Ps 110:1-7. The explicit application of this Psalm to our Saviour, by Him (Mt 22:42-45) and by the apostles (Ac 2:34; 1Co 15:25; Heb 1:13), and their frequent reference to its language and purport (Eph 1:20-22; Php 2:9-11; Heb 10:12, 13), leave no doubt of its purely prophetic character. Not only was there nothing in the position or character, personal or official, of David or any other descendant, to justify a reference to either, but utter severance from the royal office of all priestly functions (so clearly assigned the subject of this Psalm) positively forbids such a reference. The Psalm celebrates the exaltation of Christ to the throne of an eternal and increasing kingdom, and a perpetual priesthood (Zec 6:13), involving the subjugation of His enemies and the multiplication of His subjects, and rendered infallibly certain by the word and oath of Almighty God.
1. The Lord said--literally, "A saying of the Lord," (compare
a formula, used in prophetic or other solemn or express declarations.
my Lord--That the Jews understood this term to denote the Messiah their traditions show, and Christ's mode of arguing on such an assumption (Mt 22:44) also proves.
Sit . . . at my right hand--not only a mark of honor (1Ki 2:19), but also implied participation of power (Ps 45:9; Mr 16:19; Eph 1:20).
Sit--as a king (Ps 29:10), though the position rather than posture is intimated (compare Ac 7:55, 56).
until I make, &c.--The dominion of Christ over His enemies, as commissioned by God, and entrusted with all power (Mt 28:18) for their subjugation, will assuredly be established (1Co 15:24-28). This is neither His government as God, nor that which, as the incarnate Saviour, He exercises over His people, of whom He will ever be Head.
thine enemies thy footstool--an expression taken from the custom of Eastern conquerors (compare Jos 10:24; Jud 1:7) to signify a complete subjection.
2. the rod of thy strength--the rod of correction
(Isa 9:4; 10:15;
by which Thy strength will be known. This is His Word of truth
(Isa 2:3; 11:4),
converting some and confounding others (compare
out of Zion--or, the Church, in which God dwells by His Spirit, as once by a visible symbol in the tabernacle on Zion (compare Ps 2:6).
rule thou, &c.--over enemies now conquered.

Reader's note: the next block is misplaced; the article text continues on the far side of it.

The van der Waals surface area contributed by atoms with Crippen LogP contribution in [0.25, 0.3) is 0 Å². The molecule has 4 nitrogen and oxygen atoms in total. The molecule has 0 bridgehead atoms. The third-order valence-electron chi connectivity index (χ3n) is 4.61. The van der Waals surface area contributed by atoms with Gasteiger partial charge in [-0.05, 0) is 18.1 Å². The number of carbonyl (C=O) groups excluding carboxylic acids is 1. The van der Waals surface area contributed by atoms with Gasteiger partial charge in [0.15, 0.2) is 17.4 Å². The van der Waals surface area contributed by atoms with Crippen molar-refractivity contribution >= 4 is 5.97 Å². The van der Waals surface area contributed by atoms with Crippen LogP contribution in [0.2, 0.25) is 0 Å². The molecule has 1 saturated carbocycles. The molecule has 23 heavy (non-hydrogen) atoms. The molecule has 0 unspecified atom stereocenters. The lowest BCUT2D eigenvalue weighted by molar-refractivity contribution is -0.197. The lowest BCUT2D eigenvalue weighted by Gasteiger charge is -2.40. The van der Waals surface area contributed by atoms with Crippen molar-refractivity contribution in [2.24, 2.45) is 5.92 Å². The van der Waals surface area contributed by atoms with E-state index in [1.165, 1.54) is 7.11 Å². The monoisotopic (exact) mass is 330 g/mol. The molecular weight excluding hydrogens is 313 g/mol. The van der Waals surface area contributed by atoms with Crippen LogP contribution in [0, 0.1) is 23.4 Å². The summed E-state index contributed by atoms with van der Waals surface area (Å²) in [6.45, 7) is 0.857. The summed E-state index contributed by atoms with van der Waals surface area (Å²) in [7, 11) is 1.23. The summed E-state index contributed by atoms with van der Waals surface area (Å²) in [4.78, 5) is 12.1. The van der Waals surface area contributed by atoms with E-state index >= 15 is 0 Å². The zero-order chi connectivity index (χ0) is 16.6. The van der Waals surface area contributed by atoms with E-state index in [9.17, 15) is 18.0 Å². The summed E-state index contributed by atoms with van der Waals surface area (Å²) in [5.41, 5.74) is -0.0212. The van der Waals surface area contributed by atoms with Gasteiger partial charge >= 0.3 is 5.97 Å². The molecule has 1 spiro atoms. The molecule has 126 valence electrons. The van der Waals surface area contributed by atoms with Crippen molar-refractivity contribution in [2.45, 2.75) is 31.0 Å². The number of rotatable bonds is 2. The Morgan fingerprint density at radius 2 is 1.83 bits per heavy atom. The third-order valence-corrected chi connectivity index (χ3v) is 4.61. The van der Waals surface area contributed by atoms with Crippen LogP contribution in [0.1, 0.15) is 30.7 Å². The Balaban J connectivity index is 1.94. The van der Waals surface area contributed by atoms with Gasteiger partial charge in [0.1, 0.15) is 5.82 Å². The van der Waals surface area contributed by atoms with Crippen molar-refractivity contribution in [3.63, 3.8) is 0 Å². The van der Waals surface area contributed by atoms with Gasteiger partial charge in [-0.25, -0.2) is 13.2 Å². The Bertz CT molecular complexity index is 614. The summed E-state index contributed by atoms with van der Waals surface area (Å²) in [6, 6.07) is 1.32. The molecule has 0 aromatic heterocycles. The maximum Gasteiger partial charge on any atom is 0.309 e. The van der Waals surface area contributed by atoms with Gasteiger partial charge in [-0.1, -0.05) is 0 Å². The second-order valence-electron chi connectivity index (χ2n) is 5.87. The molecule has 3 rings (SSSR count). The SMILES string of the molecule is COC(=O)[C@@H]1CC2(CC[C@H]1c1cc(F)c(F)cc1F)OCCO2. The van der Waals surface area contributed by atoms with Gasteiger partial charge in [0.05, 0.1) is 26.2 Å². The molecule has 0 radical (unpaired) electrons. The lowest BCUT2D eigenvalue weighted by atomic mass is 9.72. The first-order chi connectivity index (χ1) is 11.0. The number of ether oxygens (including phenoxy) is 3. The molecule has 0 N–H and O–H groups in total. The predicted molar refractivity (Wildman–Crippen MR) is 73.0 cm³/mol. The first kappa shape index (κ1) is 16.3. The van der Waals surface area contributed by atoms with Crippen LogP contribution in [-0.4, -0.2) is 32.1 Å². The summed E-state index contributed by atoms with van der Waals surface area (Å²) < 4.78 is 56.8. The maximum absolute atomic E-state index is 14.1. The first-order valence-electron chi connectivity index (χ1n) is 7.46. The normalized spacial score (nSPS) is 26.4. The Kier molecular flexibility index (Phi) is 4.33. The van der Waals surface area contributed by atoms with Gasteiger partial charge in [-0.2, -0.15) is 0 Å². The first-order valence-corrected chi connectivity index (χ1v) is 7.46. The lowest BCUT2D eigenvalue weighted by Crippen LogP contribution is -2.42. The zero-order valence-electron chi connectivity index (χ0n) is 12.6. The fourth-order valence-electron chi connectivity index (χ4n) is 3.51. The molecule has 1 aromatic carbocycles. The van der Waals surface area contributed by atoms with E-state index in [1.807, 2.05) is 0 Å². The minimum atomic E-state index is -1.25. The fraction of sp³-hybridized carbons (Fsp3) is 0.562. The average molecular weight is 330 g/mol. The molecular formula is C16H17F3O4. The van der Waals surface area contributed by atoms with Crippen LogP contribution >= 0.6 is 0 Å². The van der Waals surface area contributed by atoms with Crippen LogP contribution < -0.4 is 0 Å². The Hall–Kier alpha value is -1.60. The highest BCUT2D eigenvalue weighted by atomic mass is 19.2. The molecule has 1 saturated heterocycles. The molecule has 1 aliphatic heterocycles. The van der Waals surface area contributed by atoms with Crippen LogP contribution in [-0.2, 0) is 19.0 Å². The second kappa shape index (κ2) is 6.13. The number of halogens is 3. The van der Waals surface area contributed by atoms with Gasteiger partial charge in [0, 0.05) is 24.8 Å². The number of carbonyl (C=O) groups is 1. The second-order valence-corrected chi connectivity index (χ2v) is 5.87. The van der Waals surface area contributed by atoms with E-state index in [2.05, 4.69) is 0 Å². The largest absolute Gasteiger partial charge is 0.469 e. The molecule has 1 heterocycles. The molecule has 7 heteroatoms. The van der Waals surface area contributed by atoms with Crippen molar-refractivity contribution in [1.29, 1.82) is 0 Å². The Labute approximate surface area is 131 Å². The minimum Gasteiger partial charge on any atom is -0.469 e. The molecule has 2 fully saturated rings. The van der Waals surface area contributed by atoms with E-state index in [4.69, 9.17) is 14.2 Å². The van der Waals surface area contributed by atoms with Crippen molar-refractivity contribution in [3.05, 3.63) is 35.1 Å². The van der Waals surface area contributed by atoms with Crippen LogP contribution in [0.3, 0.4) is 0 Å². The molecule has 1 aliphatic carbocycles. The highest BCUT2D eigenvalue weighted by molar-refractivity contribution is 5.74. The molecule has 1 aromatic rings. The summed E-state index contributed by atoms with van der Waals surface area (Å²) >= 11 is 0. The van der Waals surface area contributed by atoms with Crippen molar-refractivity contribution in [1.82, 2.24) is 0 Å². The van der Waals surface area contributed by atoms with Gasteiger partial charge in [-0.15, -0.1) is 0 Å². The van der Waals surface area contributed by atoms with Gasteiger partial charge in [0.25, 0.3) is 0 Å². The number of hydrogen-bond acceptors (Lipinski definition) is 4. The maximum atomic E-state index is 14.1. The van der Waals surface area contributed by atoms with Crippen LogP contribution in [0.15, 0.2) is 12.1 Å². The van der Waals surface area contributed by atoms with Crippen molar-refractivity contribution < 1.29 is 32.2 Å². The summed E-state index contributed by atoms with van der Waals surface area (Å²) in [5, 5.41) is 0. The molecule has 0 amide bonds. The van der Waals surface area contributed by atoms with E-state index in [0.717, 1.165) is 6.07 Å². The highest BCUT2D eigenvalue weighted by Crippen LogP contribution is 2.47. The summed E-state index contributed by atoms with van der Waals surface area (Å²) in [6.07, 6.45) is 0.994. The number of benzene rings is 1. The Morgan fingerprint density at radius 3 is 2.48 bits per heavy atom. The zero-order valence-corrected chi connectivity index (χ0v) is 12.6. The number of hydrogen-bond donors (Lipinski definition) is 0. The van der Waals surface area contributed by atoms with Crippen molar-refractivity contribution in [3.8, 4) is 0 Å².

in the midst--once set upon, as by ferocious beasts (Ps 22:16), now humbly, though reluctantly, confessed as Lord (Php 2:10, 11).
3. Thy people . . . willing--literally, "Thy people (are) free will
offerings"; for such is the proper rendering of the word "willing,"
which is a plural noun, and not an adjective
also a similar form
in the day of thy power--Thy people freely offer themselves (Ro 12:1) in Thy service, enlisting under Thy banner.
in the beauties of holiness--either as in Ps 29:2, the loveliness of a spiritual worship, of which the temple service, in all its material splendors, was but a type; or more probably, the appearance of the worshippers, who, in this spiritual kingdom, are a nation of kings and priests (1Pe 2:9; Re 1:5), attending this Priest and King, clothed in those eminent graces which the beautiful vestments of the Aaronic priests (Le 16:4) typified. The last very obscure clause--
from the womb . . . youth--may, according to this view, be thus explained: The word "youth" denotes a period of life distinguished for strength and activity (compare Ec 11:9) --the "dew" is a constant emblem of whatever is refreshing and strengthening (Pr 19:12; Ho 14:5). The Messiah, then, as leading His people, is represented as continually in the vigor of youth, refreshed and strengthened by the early dew of God's grace and Spirit. Thus the phrase corresponds as a member of a parallelism with "the day of thy power" in the first clause. "In the beauties of holiness" belongs to this latter clause, corresponding to "Thy people" in the first, and the colon after "morning" is omitted. Others prefer: Thy youth, or youthful vigor, or body, shall be constantly refreshed by successive accessions of people as dew from the early morning; and this accords with the New Testament idea that the Church is Christ's body (compare Mic 5:7).
4. The perpetuity of the priesthood, here asserted on God's oath,
corresponds with that of the kingly office just explained.
after the order-- (Heb 7:15) after the similitude of Melchisedek, is fully expounded by Paul, to denote not only perpetuity, appointment of God, and a royal priesthood, but also the absence of priestly descent and succession, and superiority to the Aaronic order.
5. at thy right hand--as
upholding and aiding, which is not inconsistent with
where the figure denotes participation of power, for here He is
presented in another aspect, as a warrior going against enemies, and
sustained by God.
strike through--smite or crush.
kings--not common men, but their rulers, and so all under them (Ps 2:2, 10).
6. The person is again changed. The Messiah's conquests are described,
though His work and God's are the same. As after a battle, whose field
is strewn with corpses, the conqueror ascends the seat of empire, so
shall He "judge," or "rule," among many nations, and subdue
the head--or (as used collectively for "many") "the heads," over many lands.
wound--literally, "smite," or "crush" (compare Ps 110:5).
7. As a conqueror, "faint, yet pursuing" [Jud 8:4], He shall be refreshed by the brook in the way, and pursue to completion His divine and glorious triumphs.